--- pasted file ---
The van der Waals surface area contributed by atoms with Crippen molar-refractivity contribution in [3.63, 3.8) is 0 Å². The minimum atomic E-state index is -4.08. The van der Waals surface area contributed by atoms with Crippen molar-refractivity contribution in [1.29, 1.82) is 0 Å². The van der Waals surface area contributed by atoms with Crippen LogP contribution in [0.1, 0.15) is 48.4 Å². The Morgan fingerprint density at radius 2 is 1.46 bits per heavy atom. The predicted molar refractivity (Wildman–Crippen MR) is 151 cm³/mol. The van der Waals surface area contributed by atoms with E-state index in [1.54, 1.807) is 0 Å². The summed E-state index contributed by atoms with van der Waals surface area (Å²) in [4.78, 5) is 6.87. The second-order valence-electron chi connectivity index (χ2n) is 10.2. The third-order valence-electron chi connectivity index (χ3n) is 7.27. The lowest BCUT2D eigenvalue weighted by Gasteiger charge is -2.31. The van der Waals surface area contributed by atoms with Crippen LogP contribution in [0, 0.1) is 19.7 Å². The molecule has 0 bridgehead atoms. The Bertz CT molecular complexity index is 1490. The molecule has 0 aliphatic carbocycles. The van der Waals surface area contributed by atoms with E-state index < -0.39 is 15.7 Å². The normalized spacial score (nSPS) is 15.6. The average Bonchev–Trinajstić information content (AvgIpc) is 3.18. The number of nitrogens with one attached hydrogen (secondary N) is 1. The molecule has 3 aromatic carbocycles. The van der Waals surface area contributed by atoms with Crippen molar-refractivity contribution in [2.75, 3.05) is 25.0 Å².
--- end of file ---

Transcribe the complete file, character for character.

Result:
The van der Waals surface area contributed by atoms with Crippen molar-refractivity contribution in [3.63, 3.8) is 0 Å². The minimum atomic E-state index is -4.08. The van der Waals surface area contributed by atoms with Crippen molar-refractivity contribution in [1.29, 1.82) is 0 Å². The van der Waals surface area contributed by atoms with Crippen LogP contribution in [0.1, 0.15) is 48.4 Å². The Morgan fingerprint density at radius 2 is 1.46 bits per heavy atom. The predicted molar refractivity (Wildman–Crippen MR) is 151 cm³/mol. The van der Waals surface area contributed by atoms with E-state index in [1.54, 1.807) is 0 Å². The summed E-state index contributed by atoms with van der Waals surface area (Å²) in [4.78, 5) is 6.87. The second-order valence-electron chi connectivity index (χ2n) is 10.2. The third-order valence-electron chi connectivity index (χ3n) is 7.27. The lowest BCUT2D eigenvalue weighted by Gasteiger charge is -2.31. The van der Waals surface area contributed by atoms with Crippen LogP contribution in [0, 0.1) is 19.7 Å². The molecule has 0 bridgehead atoms. The Bertz CT molecular complexity index is 1490. The molecule has 0 aliphatic carbocycles. The van der Waals surface area contributed by atoms with E-state index < -0.39 is 15.7 Å². The normalized spacial score (nSPS) is 15.6. The average Bonchev–Trinajstić information content (AvgIpc) is 3.18. The number of nitrogens with one attached hydrogen (secondary N) is 1. The molecule has 3 aromatic carbocycles. The van der Waals surface area contributed by atoms with Crippen molar-refractivity contribution in [2.75, 3.05) is 25.0 Å².